Nigerian Bishop Compares Gay People to ‘Drug Addicts, Robbers, and Terrorists’

Bishop Emmanuel Badejo

The Vatican’s 2014 Extraordinary Synod on Marriage and the Family left many LGBT advocates unimpressed, yet just the simple fact that this meeting named the realities of family life today has made many in the church’s hierarchy fearful.

Some bishops are using the interlude until next October’s Ordinary Synod to promote traditional agendas, yet, in doing so, they are ignoring the very realities identified last fall that must be addressed, and, if ignored,  can even cause tremendous harm.

In a recent interview, Bishop Emmanuel Badejo of Oyo, Nigeria attacked LGBT rights in harsh and pastorally-damaging language. Badejo, who also heads communications for the African bishops, promised to oppose any openness to gay persons, telling Aleteia:

“[Gay people] have a right to be accepted as human beings. But there is a distinguishing factor between human rights and human behavior. I don’t have to accept homosexual behavior, just like I don’t have to accept drug addition [sic], robbery, and terrorism.”

He also suggested that homosexuality is “capable of being changed” and has “been proven on some levels of science to be pathological.” Badejo criticized Western governments for tying advances in LGBT rights to international aid, citing pressures on Uganda to overturn a proposed law criminalizing and severely punishing people who become known as lesbian or gay.

Elsewhere, Cardinal Raymond Burke told Italy’s La Nuova Bussola Quotidiana that members of the church are conspiring to promote a “gay agenda” at the upcoming Synod.  Crux reported on Burke’s interview, noting that he added that unnamed forces “want to discredit us who are trying to defend the Church’s teaching” and suggested LGBT people’s pastoral needs should not be discussed in a Synod devoted to family life.

In another synod-related case, Cardinal Gerhard Müller, head of the Vatican’s Congregation for the Doctrine of the Faith,  criticized Cardinal Reinhard Marx, German Bishops’ Conference president, who said the German church would “preach the Gospel in its own original way,” according to the National Catholic Reporter.   In discussing the differences raised at the synod, Marx said he did not want the German church to be seen as “a branch of Rome.”

In more positive remarks, Cardinal Vincent Nichols of London criticized several hundred English priests for publishing an open letter defending a traditionalist interpretation of human sexuality amid alleged confusion caused by the Synod. And Cardinal Walter Kasper, of Rottenburg-Stuttgart, one of the most outspoken advocates of mercy before last fall’s gathering, has called for prayer “because a battle is going on” between those seeking development from a living tradition and those bound to the past.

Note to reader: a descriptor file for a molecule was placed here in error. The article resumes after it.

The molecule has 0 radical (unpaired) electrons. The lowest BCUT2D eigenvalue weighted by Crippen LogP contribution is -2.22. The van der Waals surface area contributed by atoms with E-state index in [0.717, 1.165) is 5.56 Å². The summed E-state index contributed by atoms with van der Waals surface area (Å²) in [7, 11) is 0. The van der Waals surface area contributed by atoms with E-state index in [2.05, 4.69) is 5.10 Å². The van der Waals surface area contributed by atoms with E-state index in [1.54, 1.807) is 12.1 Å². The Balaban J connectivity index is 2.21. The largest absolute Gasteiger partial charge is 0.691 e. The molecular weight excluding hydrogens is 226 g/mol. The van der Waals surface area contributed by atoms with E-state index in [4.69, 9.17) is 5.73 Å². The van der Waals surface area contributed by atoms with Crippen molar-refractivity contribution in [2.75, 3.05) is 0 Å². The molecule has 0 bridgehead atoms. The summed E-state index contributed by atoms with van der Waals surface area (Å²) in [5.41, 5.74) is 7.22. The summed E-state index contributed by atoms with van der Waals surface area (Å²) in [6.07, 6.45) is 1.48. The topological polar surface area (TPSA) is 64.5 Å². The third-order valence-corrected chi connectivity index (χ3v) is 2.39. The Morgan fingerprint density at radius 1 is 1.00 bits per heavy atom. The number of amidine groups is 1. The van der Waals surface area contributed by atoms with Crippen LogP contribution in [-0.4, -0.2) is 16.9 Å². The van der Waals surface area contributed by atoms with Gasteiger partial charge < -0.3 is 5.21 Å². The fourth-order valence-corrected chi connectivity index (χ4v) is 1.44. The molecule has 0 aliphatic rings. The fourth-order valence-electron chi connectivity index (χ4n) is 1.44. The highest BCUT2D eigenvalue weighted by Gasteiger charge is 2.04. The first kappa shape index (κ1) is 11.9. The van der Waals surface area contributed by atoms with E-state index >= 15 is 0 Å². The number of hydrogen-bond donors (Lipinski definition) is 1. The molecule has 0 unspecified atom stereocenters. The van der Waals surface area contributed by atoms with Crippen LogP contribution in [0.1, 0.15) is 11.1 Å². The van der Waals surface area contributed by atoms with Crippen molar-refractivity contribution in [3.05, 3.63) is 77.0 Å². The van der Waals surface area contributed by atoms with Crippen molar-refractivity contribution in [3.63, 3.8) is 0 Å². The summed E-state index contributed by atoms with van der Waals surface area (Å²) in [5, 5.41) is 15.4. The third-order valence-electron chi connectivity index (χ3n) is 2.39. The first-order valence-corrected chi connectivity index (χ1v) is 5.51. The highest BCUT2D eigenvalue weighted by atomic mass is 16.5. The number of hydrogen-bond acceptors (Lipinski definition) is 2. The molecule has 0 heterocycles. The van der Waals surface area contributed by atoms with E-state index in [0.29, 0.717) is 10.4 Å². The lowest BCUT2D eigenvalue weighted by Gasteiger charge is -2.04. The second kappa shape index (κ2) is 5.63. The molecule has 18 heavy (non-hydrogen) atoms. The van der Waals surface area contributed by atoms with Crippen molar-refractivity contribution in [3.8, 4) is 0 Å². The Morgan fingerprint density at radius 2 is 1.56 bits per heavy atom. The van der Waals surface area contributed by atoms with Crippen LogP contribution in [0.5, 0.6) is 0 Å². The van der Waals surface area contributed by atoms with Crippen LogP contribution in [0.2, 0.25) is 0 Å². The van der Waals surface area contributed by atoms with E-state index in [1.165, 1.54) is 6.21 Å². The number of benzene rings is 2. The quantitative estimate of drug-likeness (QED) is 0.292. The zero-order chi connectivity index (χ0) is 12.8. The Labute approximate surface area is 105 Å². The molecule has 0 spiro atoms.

It appears bishops on all sides of controversial questions such as the recognition of same-sex relationships and LGBT pastoral care are increasingly preparing for heated discussions in October. The language is elevated, even hyperbolic, and the stakes are falsely understood to be a win-lose, as Cardinal Kasper’s words seem to suggest.

Theologian David Cloutier, Mount St. Mary’s University, Emmitsburg, Maryland, reminded readers at Catholic Moral Theology that understanding the Synod as a debate match is deeply problematic:

“The more the form of the discourse is a battle, with our words and ideas as the weapons, the more likely is polarization. The more the form is an attempt to deal with complex difficulties that cut in multiple directions, with our words and ideas as ways of better coming to grips with the full complexity of the matter, the more likely we will keep talking. Seems simple. But we humans do like battle…”

Instead of doing battle, church leaders should open themselves to the fullness of realities concerning family life today, reading these lived experiences through the light of a just and healing Gospel. Bishops should temper their words in coming months, focusing on their roles as pastoral leaders rather than ecclesial partisans and aim to build bridges rather than destroy perceived opposition.

As for those of us who are LGBT advocates, we can aid church leaders by sharing stories, preaching the inclusive Good News of Christ, listening to those who disagree, and fostering dialogue. New solutions rooted in compassion may burst forth through the apparent divisions come October. At the very least, we may curb the dangerous beliefs voiced by Bishop Badejo and Cardinal Burke that do great harm in social contexts where being openly LGBT can lead to great physical harm. We need to hold bishops accountable when they fail to be pastoral leaders for all God’s people.

There are about six months before synod participants reconvene in Rome. Let us hold up the goodness of LGBT people and their relationships and their families as educating lights for our church, especially our bishops. And let us never accept without resistance when these same bishops commit injustices. More than anything, let us pray and act so that between now and the Synod, we as the church will plant seeds for renewal and change that the bishops can harvest.

–Bob Shine, New Ways Ministry

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2 Responses to Nigerian Bishop Compares Gay People to ‘Drug Addicts, Robbers, and Terrorists’

  1. Brian Kneeland says:

    This person needs to have some training and then be taught “who am I to judge”.!

  2. Ed Arambasich says:

    Miter is on to tight!

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